Hong Kong’s Chinese name translates as “fragrant harbour” and the waterfront is as important today as it was in the past. Years of British rule and its Chinese heritage have created a cultural mash up which provides a compelling reason to visit the territory. Chuck in some extraordinary landscapes, fabulous food and plenty of warm weather and it’s not hard to see why it has an enduring popularity with international tourists. Here are Mundana’s Hong Kong highlights. Where will you begin?
Riding the historic tram to the top of Victoria Peak is the quintessential Hong Kong tourist experience. Ascend to the summit, 552 metres above the harbour, for a breathtaking panoramic view across to Kowloon and beyond. Dine – or at least have a drink – at the spectacular Sky Terrace 428, or take a sunset stroll to one of the many lookouts.
Red-sailed sampans would once have been a common sight in Hong Kong waters. Today, only a handful remains. Tours of the harbour in these traditional junks remain popular. Choose from sunset cruises, dinner on board or a simple sightseeing circuit. For the most authentic experience, opt for the Duk Ling, an original vessel that has been lovingly restored.
Hong Kong Disneyland Resort
Tiaras and Coffee/Pixabay
If you’re travelling with kids in tow then you’re going to need to allocate at least a day to this popular theme park. You’ll find all the rides and characters that you’ve come to expect, with that all-important Disney magic. Board Hyperspace Mountain for a thrilling foray into a Star Wars battle or take a sedate spin on the Mad Hatter’s Tea Cups.
Man Mo Temple
Man was the God of Literature and Mo was the God of War. This historic place is the largest Man Mo temple in Hong Kong and also one of the oldest – it dates from 1847. It was once the place to come to settle a dispute, although these days you’re more likely to encounter students keen to ensure success in their exams. Regardless, the sight and smell of incense smoke lingering in the air of this opulent red and gold interior makes this an unmissable part of any Hong Kong itinerary.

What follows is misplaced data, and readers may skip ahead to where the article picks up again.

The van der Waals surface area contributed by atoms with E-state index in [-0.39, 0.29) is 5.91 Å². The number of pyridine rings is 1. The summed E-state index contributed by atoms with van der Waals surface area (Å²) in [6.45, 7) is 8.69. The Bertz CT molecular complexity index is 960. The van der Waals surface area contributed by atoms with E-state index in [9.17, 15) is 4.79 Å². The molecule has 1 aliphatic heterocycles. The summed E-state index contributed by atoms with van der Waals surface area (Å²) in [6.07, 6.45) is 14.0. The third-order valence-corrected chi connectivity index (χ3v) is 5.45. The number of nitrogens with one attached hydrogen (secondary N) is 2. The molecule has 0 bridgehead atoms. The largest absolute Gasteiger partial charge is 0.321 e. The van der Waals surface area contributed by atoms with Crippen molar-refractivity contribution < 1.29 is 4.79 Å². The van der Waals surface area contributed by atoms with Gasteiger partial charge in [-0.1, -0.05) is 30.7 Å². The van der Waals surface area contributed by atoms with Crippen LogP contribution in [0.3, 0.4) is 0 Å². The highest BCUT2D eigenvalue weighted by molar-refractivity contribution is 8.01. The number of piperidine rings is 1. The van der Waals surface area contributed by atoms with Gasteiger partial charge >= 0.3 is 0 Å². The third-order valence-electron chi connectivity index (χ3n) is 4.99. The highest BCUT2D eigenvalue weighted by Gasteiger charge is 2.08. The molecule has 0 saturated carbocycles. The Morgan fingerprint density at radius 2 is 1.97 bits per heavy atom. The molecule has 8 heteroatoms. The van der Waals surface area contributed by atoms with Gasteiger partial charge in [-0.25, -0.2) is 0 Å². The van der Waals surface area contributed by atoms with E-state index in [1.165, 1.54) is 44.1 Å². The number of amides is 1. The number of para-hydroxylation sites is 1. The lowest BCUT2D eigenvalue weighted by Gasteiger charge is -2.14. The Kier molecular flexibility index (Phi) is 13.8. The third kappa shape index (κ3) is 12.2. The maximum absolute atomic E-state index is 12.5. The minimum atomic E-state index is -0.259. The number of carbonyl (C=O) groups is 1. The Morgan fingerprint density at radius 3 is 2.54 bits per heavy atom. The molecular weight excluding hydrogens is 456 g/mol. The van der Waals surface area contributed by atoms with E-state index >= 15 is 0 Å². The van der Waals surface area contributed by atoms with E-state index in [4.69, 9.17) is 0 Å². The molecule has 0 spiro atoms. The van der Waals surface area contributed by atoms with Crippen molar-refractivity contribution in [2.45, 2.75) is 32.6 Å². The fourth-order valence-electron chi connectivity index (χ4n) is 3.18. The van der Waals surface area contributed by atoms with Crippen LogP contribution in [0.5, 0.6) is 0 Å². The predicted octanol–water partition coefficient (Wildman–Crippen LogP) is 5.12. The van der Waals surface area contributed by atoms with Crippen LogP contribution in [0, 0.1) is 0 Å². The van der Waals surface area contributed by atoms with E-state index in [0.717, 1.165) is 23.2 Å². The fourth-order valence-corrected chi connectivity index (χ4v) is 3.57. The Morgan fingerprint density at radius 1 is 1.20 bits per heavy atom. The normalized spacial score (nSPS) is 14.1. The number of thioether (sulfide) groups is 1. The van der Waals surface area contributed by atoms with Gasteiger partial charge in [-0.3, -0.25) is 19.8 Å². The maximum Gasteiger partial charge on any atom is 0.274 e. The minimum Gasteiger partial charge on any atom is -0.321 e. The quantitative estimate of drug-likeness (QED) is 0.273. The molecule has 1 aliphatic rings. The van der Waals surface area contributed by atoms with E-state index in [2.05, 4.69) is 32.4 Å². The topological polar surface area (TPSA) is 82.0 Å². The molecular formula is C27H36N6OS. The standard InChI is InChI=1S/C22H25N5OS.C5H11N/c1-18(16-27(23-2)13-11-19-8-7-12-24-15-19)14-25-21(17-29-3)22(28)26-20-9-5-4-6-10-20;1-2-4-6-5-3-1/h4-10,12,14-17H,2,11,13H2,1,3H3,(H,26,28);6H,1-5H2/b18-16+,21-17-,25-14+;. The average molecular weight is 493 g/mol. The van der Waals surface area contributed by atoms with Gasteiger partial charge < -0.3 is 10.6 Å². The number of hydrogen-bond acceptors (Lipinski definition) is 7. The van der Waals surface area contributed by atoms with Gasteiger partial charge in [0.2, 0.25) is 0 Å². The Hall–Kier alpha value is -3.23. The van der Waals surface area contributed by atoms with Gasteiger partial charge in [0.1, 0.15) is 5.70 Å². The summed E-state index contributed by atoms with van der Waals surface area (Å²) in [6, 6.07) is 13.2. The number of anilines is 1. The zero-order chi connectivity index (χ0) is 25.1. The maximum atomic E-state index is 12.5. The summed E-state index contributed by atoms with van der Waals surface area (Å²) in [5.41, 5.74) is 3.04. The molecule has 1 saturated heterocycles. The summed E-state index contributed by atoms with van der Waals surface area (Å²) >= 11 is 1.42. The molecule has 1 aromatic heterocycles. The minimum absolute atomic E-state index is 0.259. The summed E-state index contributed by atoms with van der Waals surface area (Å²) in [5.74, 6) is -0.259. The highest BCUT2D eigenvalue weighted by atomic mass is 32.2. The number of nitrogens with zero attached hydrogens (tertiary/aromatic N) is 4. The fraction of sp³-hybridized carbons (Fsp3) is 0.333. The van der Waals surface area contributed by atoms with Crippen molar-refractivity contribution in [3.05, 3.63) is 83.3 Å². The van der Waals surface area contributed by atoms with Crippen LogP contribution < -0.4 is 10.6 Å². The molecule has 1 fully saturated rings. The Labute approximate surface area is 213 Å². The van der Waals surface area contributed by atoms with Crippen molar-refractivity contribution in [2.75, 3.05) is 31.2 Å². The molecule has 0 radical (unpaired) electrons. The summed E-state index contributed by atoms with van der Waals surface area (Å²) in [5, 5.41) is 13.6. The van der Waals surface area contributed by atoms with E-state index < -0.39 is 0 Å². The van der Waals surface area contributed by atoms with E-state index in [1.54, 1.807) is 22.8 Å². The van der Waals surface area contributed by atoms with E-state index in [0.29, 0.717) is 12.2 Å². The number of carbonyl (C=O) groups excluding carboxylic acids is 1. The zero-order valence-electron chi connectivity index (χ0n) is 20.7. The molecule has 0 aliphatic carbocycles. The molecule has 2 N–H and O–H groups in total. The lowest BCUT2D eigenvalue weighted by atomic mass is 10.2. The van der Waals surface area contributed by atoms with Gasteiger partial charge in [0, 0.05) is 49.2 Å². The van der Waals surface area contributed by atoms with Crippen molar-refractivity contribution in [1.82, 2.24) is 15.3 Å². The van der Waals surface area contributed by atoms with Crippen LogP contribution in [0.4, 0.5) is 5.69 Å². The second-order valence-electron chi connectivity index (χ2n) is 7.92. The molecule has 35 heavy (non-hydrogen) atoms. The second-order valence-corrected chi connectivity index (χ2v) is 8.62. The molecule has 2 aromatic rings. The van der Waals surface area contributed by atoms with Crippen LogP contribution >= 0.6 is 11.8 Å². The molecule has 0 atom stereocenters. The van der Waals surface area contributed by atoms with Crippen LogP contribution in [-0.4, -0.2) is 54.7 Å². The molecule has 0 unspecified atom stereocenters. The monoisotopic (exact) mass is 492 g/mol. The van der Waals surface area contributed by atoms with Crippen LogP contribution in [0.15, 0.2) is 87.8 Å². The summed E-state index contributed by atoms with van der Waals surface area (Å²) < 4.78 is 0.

Happy Valley Racecourse
This iconic racecourse opened in 1841. Some of its most famous races, such as the Hong Kong Derby, have transferred to the larger Sha Tin racecourse. However, its Wednesday evening programme remains one of the best nights out in the territory. Time your visit between September and July. Who knows, have a flutter and you might just get lucky.
Stanley is best known for its famous market. It’s a hive of activity, especially at weekends. But the retail opportunities in this part of Hong Kong Island extend beyond the market. Make your way over to Murray House, once a colonial-era barracks for the British military. It has been repurposed as a boutique shopping outlets mall with plenty of restaurants to enjoy when you’re all shopped out.
This floating village on Lantau Island contrasts with the glittering glass and steel skyscrapers of the financial district. Fishermen making a living in these tidal flats built their homes on stilts. They give this part of the territory a unique appeal to visitors. If you really can’t drag yourself away, the former police station is now a cute boutique hotel.